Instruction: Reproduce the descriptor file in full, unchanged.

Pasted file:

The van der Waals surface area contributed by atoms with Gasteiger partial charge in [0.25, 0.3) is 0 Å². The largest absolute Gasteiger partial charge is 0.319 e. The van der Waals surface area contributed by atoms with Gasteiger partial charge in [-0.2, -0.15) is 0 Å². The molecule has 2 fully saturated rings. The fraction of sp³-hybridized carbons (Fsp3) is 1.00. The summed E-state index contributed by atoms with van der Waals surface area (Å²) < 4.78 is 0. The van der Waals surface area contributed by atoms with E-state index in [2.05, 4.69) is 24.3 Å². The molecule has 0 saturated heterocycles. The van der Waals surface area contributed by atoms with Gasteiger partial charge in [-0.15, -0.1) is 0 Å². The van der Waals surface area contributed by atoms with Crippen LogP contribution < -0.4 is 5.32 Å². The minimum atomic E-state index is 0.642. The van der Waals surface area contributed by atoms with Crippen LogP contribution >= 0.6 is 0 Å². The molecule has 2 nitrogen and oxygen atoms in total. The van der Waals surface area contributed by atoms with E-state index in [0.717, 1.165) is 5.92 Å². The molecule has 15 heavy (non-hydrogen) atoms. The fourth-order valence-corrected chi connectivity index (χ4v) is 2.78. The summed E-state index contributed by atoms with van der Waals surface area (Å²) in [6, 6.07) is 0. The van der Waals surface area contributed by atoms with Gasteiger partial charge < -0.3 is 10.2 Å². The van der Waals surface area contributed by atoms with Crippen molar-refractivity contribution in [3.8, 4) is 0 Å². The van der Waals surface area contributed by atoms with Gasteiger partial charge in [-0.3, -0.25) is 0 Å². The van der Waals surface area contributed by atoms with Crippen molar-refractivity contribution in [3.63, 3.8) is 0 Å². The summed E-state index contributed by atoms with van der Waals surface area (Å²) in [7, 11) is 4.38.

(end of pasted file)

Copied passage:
The van der Waals surface area contributed by atoms with Gasteiger partial charge in [0.25, 0.3) is 0 Å². The largest absolute Gasteiger partial charge is 0.319 e. The van der Waals surface area contributed by atoms with Gasteiger partial charge in [-0.2, -0.15) is 0 Å². The molecule has 2 fully saturated rings. The fraction of sp³-hybridized carbons (Fsp3) is 1.00. The summed E-state index contributed by atoms with van der Waals surface area (Å²) < 4.78 is 0. The van der Waals surface area contributed by atoms with E-state index in [2.05, 4.69) is 24.3 Å². The molecule has 0 saturated heterocycles. The van der Waals surface area contributed by atoms with Gasteiger partial charge in [-0.15, -0.1) is 0 Å². The van der Waals surface area contributed by atoms with Crippen LogP contribution < -0.4 is 5.32 Å². The minimum atomic E-state index is 0.642. The van der Waals surface area contributed by atoms with Crippen LogP contribution >= 0.6 is 0 Å². The molecule has 2 nitrogen and oxygen atoms in total. The van der Waals surface area contributed by atoms with E-state index in [0.717, 1.165) is 5.92 Å². The molecule has 15 heavy (non-hydrogen) atoms. The fourth-order valence-corrected chi connectivity index (χ4v) is 2.78. The summed E-state index contributed by atoms with van der Waals surface area (Å²) in [6, 6.07) is 0. The van der Waals surface area contributed by atoms with Gasteiger partial charge < -0.3 is 10.2 Å². The van der Waals surface area contributed by atoms with Crippen molar-refractivity contribution in [3.8, 4) is 0 Å². The van der Waals surface area contributed by atoms with Gasteiger partial charge in [-0.3, -0.25) is 0 Å². The van der Waals surface area contributed by atoms with Crippen molar-refractivity contribution in [3.63, 3.8) is 0 Å². The summed E-state index contributed by atoms with van der Waals surface area (Å²) in [7, 11) is 4.38.